Trucilla, who's listed at 6-1, played at about 270 pounds last season. He's now around 285, and he's added about 40 pounds to his bench press and 100 to his squat since the end of last season.

"He's a weight-room guy," Wintrich said in his McCue Center office. "I've never had an issue with him in here, but [after July 4] there was just something different, something clicked in his head.

"I saw it more in the field work: the jumps, the sprints, the throws we were doing. He's always gotten after it in here, but it was just his intent in trying to become more explosive and more dynamic."

He did not have an epiphany during the Fourth of July break or anything that dramatic, Trucilla said. But he started showing a greater sense of purpose.

"I remember when Coach Wintrich said to us at one point, `What happens in the weight room has to transfer over to the field,' " Trucilla said. "There's a lot of kids that work really, really hard and they lift a lot of weight and move a lot of weight, but it doesn't convert to the field.

"I've always been pretty strong, and that kind of clicked with me when he said that. I said, `I can hang in the weight room, but I've got to transfer it to the field.' And that's something that stuck with me. So I tried to really improve on that."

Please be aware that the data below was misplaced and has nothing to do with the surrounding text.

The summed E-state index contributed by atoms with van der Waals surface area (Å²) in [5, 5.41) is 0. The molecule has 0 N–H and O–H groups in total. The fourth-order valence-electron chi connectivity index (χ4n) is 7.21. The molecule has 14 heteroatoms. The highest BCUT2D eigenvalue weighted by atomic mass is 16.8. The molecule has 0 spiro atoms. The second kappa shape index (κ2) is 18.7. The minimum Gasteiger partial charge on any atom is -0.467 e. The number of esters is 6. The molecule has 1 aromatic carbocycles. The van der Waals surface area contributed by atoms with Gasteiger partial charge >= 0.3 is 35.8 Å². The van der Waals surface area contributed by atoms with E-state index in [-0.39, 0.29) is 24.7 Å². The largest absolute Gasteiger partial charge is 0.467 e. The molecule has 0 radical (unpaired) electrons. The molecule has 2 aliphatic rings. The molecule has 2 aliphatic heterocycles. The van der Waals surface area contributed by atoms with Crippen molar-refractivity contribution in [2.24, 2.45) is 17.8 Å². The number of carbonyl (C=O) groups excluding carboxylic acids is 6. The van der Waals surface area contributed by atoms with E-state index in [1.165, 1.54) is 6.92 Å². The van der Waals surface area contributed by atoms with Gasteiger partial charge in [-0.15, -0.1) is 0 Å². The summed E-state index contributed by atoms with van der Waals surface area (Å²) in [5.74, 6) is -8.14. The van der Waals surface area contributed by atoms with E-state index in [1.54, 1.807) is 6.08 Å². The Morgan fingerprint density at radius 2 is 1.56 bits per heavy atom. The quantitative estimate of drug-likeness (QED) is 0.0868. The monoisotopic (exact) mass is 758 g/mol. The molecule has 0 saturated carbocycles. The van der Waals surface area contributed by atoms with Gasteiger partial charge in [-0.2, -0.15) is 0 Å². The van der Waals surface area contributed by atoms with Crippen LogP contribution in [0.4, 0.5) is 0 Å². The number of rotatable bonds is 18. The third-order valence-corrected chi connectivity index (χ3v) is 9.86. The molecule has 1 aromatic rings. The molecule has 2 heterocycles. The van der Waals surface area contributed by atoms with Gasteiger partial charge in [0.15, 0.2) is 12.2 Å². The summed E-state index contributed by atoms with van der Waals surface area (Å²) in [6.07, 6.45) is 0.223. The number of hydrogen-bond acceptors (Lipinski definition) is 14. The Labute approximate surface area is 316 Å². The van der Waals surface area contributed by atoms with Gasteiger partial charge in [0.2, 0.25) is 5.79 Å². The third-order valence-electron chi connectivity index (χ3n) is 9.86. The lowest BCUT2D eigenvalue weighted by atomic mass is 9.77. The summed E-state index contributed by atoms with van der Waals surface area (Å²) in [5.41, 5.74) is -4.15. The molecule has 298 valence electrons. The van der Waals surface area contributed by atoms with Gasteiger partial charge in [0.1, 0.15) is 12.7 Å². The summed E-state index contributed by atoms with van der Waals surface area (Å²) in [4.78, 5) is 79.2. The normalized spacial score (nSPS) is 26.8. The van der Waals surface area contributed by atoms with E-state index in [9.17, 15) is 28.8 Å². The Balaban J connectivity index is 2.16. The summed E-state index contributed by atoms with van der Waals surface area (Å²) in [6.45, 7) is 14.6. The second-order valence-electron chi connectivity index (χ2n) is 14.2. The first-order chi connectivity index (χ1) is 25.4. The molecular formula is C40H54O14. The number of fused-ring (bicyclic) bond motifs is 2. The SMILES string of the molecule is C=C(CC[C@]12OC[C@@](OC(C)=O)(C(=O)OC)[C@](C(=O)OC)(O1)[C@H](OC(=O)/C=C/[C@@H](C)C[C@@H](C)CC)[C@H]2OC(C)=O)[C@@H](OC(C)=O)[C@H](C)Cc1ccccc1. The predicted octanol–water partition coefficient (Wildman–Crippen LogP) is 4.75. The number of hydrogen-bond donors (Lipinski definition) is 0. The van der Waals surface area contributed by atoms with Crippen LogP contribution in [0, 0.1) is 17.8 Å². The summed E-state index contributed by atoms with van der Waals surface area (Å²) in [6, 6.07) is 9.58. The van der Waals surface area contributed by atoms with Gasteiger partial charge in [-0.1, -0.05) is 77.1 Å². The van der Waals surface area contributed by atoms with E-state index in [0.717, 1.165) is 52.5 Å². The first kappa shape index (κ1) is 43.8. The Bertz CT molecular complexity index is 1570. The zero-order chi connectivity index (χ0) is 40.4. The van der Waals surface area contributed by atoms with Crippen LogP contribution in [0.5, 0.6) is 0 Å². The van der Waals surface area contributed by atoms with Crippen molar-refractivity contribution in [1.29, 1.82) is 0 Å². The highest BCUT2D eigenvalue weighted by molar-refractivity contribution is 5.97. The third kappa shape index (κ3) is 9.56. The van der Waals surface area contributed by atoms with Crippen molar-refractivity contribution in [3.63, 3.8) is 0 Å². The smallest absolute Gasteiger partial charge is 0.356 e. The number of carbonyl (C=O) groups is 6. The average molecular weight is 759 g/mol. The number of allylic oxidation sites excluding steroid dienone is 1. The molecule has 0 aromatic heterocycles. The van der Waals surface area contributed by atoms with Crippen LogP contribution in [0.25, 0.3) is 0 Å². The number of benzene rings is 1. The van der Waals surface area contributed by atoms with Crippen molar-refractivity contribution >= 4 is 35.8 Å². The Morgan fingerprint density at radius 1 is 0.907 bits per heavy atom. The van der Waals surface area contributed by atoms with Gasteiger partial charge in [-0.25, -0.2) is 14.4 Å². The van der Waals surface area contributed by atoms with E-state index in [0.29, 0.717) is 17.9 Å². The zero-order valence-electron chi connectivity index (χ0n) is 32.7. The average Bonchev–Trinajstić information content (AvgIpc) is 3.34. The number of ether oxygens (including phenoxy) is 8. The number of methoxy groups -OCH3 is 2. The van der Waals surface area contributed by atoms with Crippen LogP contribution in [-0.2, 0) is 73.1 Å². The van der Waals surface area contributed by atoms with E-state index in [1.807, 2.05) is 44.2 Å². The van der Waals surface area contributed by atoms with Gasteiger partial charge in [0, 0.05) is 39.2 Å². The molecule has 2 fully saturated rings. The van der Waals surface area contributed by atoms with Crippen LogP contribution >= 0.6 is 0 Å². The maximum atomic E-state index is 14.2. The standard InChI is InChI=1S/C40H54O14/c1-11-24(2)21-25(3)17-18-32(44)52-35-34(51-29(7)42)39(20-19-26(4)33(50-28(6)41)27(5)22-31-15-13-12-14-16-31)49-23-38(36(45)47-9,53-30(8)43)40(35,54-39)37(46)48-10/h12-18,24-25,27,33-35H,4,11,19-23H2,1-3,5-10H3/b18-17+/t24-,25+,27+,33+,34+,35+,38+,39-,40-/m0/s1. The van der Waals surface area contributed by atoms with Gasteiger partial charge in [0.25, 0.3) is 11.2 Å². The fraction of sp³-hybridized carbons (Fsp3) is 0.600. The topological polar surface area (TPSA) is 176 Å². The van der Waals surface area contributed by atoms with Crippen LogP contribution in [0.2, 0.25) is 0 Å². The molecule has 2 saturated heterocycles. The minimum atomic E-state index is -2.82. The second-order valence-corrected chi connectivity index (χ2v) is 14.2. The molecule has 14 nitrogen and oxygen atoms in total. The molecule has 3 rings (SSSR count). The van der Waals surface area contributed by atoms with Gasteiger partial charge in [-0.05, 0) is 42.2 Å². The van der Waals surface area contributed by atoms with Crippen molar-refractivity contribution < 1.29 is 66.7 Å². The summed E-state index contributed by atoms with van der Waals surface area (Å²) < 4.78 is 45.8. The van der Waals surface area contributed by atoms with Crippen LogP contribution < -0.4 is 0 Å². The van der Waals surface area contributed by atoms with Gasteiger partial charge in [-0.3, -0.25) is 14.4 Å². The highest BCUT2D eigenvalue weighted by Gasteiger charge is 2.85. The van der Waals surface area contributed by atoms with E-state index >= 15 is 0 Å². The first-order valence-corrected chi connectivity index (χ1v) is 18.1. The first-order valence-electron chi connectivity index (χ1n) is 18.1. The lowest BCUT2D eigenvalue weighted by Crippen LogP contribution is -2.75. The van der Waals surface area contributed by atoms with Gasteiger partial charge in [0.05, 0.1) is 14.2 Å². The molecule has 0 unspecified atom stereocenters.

Virginia's base defense is a 3-4. When So'oto shifted him to end, Trucilla said, "I didn't know what he was doing with that, because I have this image of an end being really tall and lanky, and that's not me. But I think they saw some potential in me [against the run] in base."

He smiled. "I don't really know where that came from, but whatever they tell me to do, I'll do."

His physique makes No. 57 the target of good-natured ribbing from his teammates.

"[Offensive lineman] Jake Fieler always calls me `the tree stump,' " Trucilla said. "I'm just short and stout. I think one of my positives is, I know my center of gravity, and I know how to use my leverage. Coach Vic says, `Use what you have,' and I have natural pad level."

Trucilla is "like a root in the ground," Hanback said.

A graduate of Cathedral Prep, Trucilla has five siblings. It's an athletic family whose home is near Lake Erie. His father, John Trucilla, a judge in Erie County -- hence James' nickname at UVA -- played baseball at the University of Dayton.

One of Trucilla's brothers, John, threw the javelin at Texas, and the other, Luke, is a former walk-on football player at Minnesota. One of his sisters, Marielle, runs marathons. That leaves the Trucilla triplets: James, Grace and Anne. Grace attends Penn State, where she's on the track & field team, and Anne is a student at Penn State Behrend in Erie.

The bond among triplets is exceptionally strong, and James, Grace and Anne stay in close contact when they're away at school.